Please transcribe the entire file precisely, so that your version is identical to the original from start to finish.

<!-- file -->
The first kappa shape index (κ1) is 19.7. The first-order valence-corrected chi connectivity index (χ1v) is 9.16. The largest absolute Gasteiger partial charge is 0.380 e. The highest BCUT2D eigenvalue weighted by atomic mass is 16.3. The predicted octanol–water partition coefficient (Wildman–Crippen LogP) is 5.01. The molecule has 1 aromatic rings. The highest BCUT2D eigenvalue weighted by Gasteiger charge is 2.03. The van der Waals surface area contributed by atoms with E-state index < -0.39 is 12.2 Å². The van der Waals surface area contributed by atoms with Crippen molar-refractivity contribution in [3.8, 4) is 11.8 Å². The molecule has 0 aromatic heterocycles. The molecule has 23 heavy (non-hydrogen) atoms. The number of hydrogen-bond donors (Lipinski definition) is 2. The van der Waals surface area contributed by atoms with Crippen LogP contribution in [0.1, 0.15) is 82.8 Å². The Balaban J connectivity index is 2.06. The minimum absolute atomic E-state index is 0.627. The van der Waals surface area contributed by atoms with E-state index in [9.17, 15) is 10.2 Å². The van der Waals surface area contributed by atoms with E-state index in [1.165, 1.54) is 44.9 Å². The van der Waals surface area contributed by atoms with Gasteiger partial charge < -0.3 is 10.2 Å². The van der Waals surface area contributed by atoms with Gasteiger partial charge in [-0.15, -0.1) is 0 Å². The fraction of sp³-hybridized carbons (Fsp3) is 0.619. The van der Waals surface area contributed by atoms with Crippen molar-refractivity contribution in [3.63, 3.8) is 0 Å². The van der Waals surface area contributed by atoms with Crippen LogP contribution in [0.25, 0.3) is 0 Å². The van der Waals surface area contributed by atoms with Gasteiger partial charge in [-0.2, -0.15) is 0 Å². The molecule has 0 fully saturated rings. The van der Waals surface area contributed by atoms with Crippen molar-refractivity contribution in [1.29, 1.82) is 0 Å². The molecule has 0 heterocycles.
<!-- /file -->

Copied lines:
The first kappa shape index (κ1) is 19.7. The first-order valence-corrected chi connectivity index (χ1v) is 9.16. The largest absolute Gasteiger partial charge is 0.380 e. The highest BCUT2D eigenvalue weighted by atomic mass is 16.3. The predicted octanol–water partition coefficient (Wildman–Crippen LogP) is 5.01. The molecule has 1 aromatic rings. The highest BCUT2D eigenvalue weighted by Gasteiger charge is 2.03. The van der Waals surface area contributed by atoms with E-state index < -0.39 is 12.2 Å². The van der Waals surface area contributed by atoms with Crippen molar-refractivity contribution in [3.8, 4) is 11.8 Å². The molecule has 0 aromatic heterocycles. The molecule has 23 heavy (non-hydrogen) atoms. The number of hydrogen-bond donors (Lipinski definition) is 2. The van der Waals surface area contributed by atoms with Crippen LogP contribution in [0.1, 0.15) is 82.8 Å². The Balaban J connectivity index is 2.06. The minimum absolute atomic E-state index is 0.627. The van der Waals surface area contributed by atoms with E-state index in [9.17, 15) is 10.2 Å². The van der Waals surface area contributed by atoms with E-state index in [1.165, 1.54) is 44.9 Å². The van der Waals surface area contributed by atoms with Gasteiger partial charge < -0.3 is 10.2 Å². The van der Waals surface area contributed by atoms with Gasteiger partial charge in [-0.15, -0.1) is 0 Å². The fraction of sp³-hybridized carbons (Fsp3) is 0.619. The van der Waals surface area contributed by atoms with Crippen molar-refractivity contribution in [3.63, 3.8) is 0 Å². The van der Waals surface area contributed by atoms with Crippen LogP contribution in [0.25, 0.3) is 0 Å². The van der Waals surface area contributed by atoms with Gasteiger partial charge in [-0.2, -0.15) is 0 Å². The molecule has 0 fully saturated rings. The van der Waals surface area contributed by atoms with Crippen molar-refractivity contribution in [1.29, 1.82) is 0 Å². The molecule has 0 heterocycles.